Volvo says the C40 Recharge is the first model in its long lineage of hits and misses (they didn’t actually say hits and misses) designed from the ground up as an electric vehicle.
In fact, they are so proud of that snippet of information that it’s right there in the opening paragraph of its presser and the rest is sort of structured around it. The question is, should they be proud of it?
Well, yes, from an EV perspective, at least. But, like their press release, everything else is just loosely structured around the fact that it’s an EV.
Yes, it’s essentially based on the XC40 and, if you notice that it’s now a coupé, I’ll say that’s a keen observation on your part.
The 20-inch air splicing rims, which have been borrowed from the future, and the flat area where the grille normally goes, which has been optimised to allow smooth airflow, further hint that there’s something different about this Volvo.
What’s refreshing about the C40 is it comes in only one derivative, the C40 Recharge Twin Motor Ultimate. While the name and derivative specifier aren’t exactly eligible for a prize in creativity, there are no “Dark, Bright” or “Essential” choices available locally — a welcome change in a world where decision paralysis is real.
You get two electric motors, each placed on an axle, powered by a 78 kilowatt-hour battery. That’s the choice, take it or leave it.
Then there’s the power output. It’s best to strap in because this silent crossover has some bite to it — 300kW and 660Nm that’s available without delay. Press down on what is normally the loud pedal and this crossover immediately obliges.
There are no turbos to spool up to optimum revs, and no petrol-to-combustion-to-crank-to-driveshaft move-ments here. Just electricity, which travels at 1.01 billion kilos an hour (yes, I verified that).
While the velocity of Volvo’s coupé SUV is hardly a decimal fraction of that, it has comparable get-up-and-go to upper-tier performance SUVs such as the Porsche Macan S and BMW X3 M40i, with Volvo claiming a 0-to-100km/h time of 4.7secs. It’s a Volvo, in case I need to remind you!
Ride comfort is respectable, even with the 20-inch wheels and, amazingly, Volvo has managed to insulate its cabin from a sizable portion of tyre noise at highway speed, partly thanks to Pirelli’s Elect low-rolling-resistance EV tyres, which boast immense benefits in themselves.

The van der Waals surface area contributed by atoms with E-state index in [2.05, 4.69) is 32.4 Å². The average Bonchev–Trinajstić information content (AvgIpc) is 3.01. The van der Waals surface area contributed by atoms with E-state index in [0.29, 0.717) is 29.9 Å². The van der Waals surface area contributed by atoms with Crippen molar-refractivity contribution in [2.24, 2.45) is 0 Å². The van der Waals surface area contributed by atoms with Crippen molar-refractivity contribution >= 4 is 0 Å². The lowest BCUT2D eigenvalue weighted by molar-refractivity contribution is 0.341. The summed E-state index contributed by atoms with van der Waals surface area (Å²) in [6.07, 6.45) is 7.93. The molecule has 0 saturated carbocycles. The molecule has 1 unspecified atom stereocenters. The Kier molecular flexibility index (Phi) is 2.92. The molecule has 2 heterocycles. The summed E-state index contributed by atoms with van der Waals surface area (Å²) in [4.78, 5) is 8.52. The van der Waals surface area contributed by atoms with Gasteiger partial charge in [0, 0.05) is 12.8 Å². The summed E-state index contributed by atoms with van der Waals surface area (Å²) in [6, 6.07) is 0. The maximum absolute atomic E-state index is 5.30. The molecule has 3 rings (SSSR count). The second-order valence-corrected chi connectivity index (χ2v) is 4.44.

But its silent disposition does leave small cracks in its facade. For one, suspension knocks over imperfect road surfaces are more pronounced. Also, phone-in-face pedestrians in parking lots don’t hear the C40’s stealth approach.
Volvo tried to remedy this to some extent with an inoffensive chime that’s activated while reversing, but reversing is hardly the biggest risk to pedestrians here.
Remember I hinted that some aspects felt like a “that’ll do” attempt? Well, it’s here I need to clarify that I meant the interior.
There’s no leather, which Volvo says is for the sake of sustainability, and they’ve opted for a 30% sustainably sourced wool and 70% polyester blend. The problem is polyester isn’t entirely biodegradable. It’s also a lot cheaper to produce than leather, so make of that what you will.
My primary gripe inside, though, is besides the crisp 12.3-inch digital driver display and the beautifully textured backlit inserts on the doors and dash, the user interface feels dated and, for the most part, has been lifted from the XC40. It has the same clunky nine-inch infotainment screen with the same dated graphics and layouts and the minimalistic factor that worked so well once upon a time has reached its expiry date.
Volvo tried to upgrade this old architecture by jointly developing connectivity with Google, meaning all functions, except Bluetooth pairing, are online-based. Fantastic on paper, but when the car’s data was capped, it left me with basically zero functionality, except Bluetooth.
The big question is, what is it like to live with?
Volvo claims 451km on a charge, and based on my experience, that doesn’t seem a stretch since while taking advantage of the 300kW on tap, it still netted me a test duration average power consumption of 23.7kWh.
Regarding price, it’s best to look at the bigger picture and consider what you’ll save in petrol, since the C40 doesn’t come cheap at R1 324 000, with a five-year/100 000km warranty and maintenance plan and an eight-year/160 000km battery warranty.
So, is it the best compact EV SUV on the market? Compared to the similarly priced BMW iX3, it’s a hard sell. Sure, it’s considerably more powerful but also marginally less efficient and, for the most part, the C40 Recharge doesn’t feel as if Volvo has made the transition to electric quite as well as the Bavarians. Then again, BMW has been at it considerably longer.
Mostly, though, it’s the interior that costs the C40 considerable points.